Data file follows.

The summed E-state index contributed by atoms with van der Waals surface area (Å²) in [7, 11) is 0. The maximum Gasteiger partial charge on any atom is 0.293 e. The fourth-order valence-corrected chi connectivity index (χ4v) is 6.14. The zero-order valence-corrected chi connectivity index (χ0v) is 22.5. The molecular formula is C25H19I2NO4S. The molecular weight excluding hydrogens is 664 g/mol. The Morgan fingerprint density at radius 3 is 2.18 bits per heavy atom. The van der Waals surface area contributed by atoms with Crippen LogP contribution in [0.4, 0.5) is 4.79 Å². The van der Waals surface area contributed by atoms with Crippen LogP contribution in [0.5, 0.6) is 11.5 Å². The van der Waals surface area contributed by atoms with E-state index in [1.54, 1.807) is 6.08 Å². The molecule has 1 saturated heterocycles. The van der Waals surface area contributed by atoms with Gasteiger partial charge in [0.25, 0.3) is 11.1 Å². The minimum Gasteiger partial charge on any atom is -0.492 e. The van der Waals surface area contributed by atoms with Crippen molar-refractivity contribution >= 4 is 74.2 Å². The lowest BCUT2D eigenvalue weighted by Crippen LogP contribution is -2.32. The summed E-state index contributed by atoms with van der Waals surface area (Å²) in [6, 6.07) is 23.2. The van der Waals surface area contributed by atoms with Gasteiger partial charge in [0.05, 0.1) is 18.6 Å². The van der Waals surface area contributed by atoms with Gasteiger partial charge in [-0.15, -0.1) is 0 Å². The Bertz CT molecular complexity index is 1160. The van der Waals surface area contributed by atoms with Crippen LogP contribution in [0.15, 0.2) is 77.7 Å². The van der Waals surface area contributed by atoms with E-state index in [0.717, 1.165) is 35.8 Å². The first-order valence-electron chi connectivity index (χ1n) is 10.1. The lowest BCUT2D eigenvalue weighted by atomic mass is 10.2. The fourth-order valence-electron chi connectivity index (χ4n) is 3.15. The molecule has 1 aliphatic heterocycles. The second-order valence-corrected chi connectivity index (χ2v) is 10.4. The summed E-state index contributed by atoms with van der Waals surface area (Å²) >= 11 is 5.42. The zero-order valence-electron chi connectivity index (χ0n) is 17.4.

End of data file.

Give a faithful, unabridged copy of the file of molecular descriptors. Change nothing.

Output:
The summed E-state index contributed by atoms with van der Waals surface area (Å²) in [7, 11) is 0. The maximum Gasteiger partial charge on any atom is 0.293 e. The fourth-order valence-corrected chi connectivity index (χ4v) is 6.14. The zero-order valence-corrected chi connectivity index (χ0v) is 22.5. The molecular formula is C25H19I2NO4S. The molecular weight excluding hydrogens is 664 g/mol. The Morgan fingerprint density at radius 3 is 2.18 bits per heavy atom. The van der Waals surface area contributed by atoms with Crippen LogP contribution in [0.4, 0.5) is 4.79 Å². The van der Waals surface area contributed by atoms with Crippen LogP contribution in [0.5, 0.6) is 11.5 Å². The van der Waals surface area contributed by atoms with E-state index in [1.54, 1.807) is 6.08 Å². The molecule has 1 saturated heterocycles. The van der Waals surface area contributed by atoms with Gasteiger partial charge in [0.25, 0.3) is 11.1 Å². The minimum Gasteiger partial charge on any atom is -0.492 e. The van der Waals surface area contributed by atoms with Crippen molar-refractivity contribution >= 4 is 74.2 Å². The lowest BCUT2D eigenvalue weighted by Crippen LogP contribution is -2.32. The summed E-state index contributed by atoms with van der Waals surface area (Å²) in [6, 6.07) is 23.2. The van der Waals surface area contributed by atoms with Gasteiger partial charge in [0.05, 0.1) is 18.6 Å². The van der Waals surface area contributed by atoms with Gasteiger partial charge in [-0.15, -0.1) is 0 Å². The Bertz CT molecular complexity index is 1160. The van der Waals surface area contributed by atoms with Crippen LogP contribution in [0.15, 0.2) is 77.7 Å². The van der Waals surface area contributed by atoms with E-state index in [0.717, 1.165) is 35.8 Å². The first-order valence-electron chi connectivity index (χ1n) is 10.1. The lowest BCUT2D eigenvalue weighted by atomic mass is 10.2. The fourth-order valence-electron chi connectivity index (χ4n) is 3.15. The molecule has 1 aliphatic heterocycles. The second-order valence-corrected chi connectivity index (χ2v) is 10.4. The summed E-state index contributed by atoms with van der Waals surface area (Å²) >= 11 is 5.42. The zero-order valence-electron chi connectivity index (χ0n) is 17.4.